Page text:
Back in October I had the privilege to be part of Better Block Ottumwa training and implementation. If you are not familiar with Better Block, the team works with city representatives, local developers, and citizens to create quick, inexpensive, high-impact changes, typically on one block, that improve and revitalize underused properties and highlight the potential for creating great “Complete Streets”. The concept focuses on a series of “quick win” projects using the Better Block approach, which can bring greater attention to developments prior to build-out, in turn increasing the potential for long-term success.
I have been familiar with Better Block for almost two years. They came to Tallahassee last year and implemented the Better Block strategy in Frenchtown. I followed the process closely through Facebook and wish I could have been there to experience it! My good friend in Tallahassee was integral to the project’s success and spoke very highly of the Better Block team, so I was very excited when my boss told me that the Iowa Economic Development Authority (IEDA) was applying for a grant to bring Better Block to Iowa and wanted the Iowa Arts Council (IAC) to be a partner in the process. Main Street Ottumwa received a National Endowment for the Arts Our Town grant to increase knowledge across Iowa of creative placemaking and thus kicked off the preparations for Better Block. I worked with IEDA, IDOT, and Iowa’s Healthiest State Initiative to invite a well-rounded audience as part of the full day Train-the-trainer program followed by a full day build-out of Better Block projects. While the meeting was primarily aimed at Main Street Iowa communities, there were transportation, health professionals, and artists involved as well to add their expertise to the concepts and designs.
Day one of the program was designed to introduce attendees to the process and provide them with the tools to bring Better Block back to their communities. After short presentations by Better Block, IAC (by yours truly), IDOT, and Iowa’s Healthiest State Initiative (not sure if they have an acronym… but they need one!), we did a tour of a block in Ottumwa (different from THE block that would be revolutionized the following day) and observed the level of protection, comfort, and enjoyment we felt along that block. The group identified the weaknesses and opportunities of the block and then proposed “interventions” or short-term improvements that could be made to improve the block. It was a fun small group exercise as we brainstormed about what kinds of places we enjoyed being in and how we could bring that feeling to the block.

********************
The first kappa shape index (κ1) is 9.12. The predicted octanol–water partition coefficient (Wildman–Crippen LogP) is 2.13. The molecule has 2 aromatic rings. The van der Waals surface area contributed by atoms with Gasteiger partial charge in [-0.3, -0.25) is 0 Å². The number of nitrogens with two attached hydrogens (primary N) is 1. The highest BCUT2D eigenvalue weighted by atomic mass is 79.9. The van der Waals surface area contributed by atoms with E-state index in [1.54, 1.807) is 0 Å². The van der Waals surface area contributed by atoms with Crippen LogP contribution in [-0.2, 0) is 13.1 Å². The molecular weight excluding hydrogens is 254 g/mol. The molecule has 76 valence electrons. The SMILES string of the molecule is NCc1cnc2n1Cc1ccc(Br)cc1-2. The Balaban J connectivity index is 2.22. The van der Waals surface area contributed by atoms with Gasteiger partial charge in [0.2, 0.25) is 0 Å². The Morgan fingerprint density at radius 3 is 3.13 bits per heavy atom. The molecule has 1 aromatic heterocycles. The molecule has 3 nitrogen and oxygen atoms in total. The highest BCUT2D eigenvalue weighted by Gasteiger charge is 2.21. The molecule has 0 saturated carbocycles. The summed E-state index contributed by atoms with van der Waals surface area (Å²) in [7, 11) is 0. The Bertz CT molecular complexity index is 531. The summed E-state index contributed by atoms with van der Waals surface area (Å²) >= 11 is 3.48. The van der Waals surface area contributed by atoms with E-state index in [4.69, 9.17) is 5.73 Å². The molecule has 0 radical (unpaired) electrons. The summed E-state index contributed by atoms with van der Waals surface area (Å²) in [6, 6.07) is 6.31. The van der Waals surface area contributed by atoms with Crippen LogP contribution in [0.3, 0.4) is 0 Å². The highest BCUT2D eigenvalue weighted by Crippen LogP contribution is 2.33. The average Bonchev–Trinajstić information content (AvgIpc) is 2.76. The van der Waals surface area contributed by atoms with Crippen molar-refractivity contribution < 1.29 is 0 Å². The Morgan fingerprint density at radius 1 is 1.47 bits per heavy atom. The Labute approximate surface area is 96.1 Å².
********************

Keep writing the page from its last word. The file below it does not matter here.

Day two of the program is where the magic happened. Guided by the Better Block staff, the group was broken into various teams to take on the “interventions”.
Some of the Interventions included:
- Cafe Seating Along the Street
- Temporary Bike Racks
- Wayfinding Signs
- String Lights Above the Vacant Lot
- Bike Lanes
- Pop-Up Block Party in the Vacant Lot, including a temporary stage, tables, food trucks, and yard games
- Temporary Playground
- Pop-Up Brewery in the Capitol Theater
- Photography Murals on Blank Walls & Empty Windows
- Pop-Up Bagel Shop
- Pop-Up Boutique
For more information on the interventions, necessary materials, and volunteer instructions, see the PDF online.
The images in this post only capture part of the energy and enthusiasm of everyone involved. It was a long day but the volunteers worked hard until the start of the community block party. When I left the playground was under heavy use by multiple small children, the live music was going strong, and the bagels were nearly sold out!
Many people ask about the ultimate result of these temporary strategies, myself included. The Better Block staff made it clear that there is far from a 100% permanency rate, but even if only 2-3 of the strategies become permanent, there has been a positive impact on the community. Sometimes the permanent change comes from businesses deciding to lease a vacant space that they saw activated during Better Block, other times it is the City Officials seeing a need for policy changes in public space permits. Providing the paradigm shift for communities to see their block in a different and more vibrant way has a powerful impact. Sometimes the changes still take time, but the seed has been planted.
My hope after taking a part in this process is to continue pushing the idea of “easy wins” and temporary changes to the communities I interact with every day. Sometimes we get so caught up in the overwhelming size of big ideas that we lose the ability to think small. Huge shout out to Jason Roberts, Founder of Better Block, for encouraging us all to think small!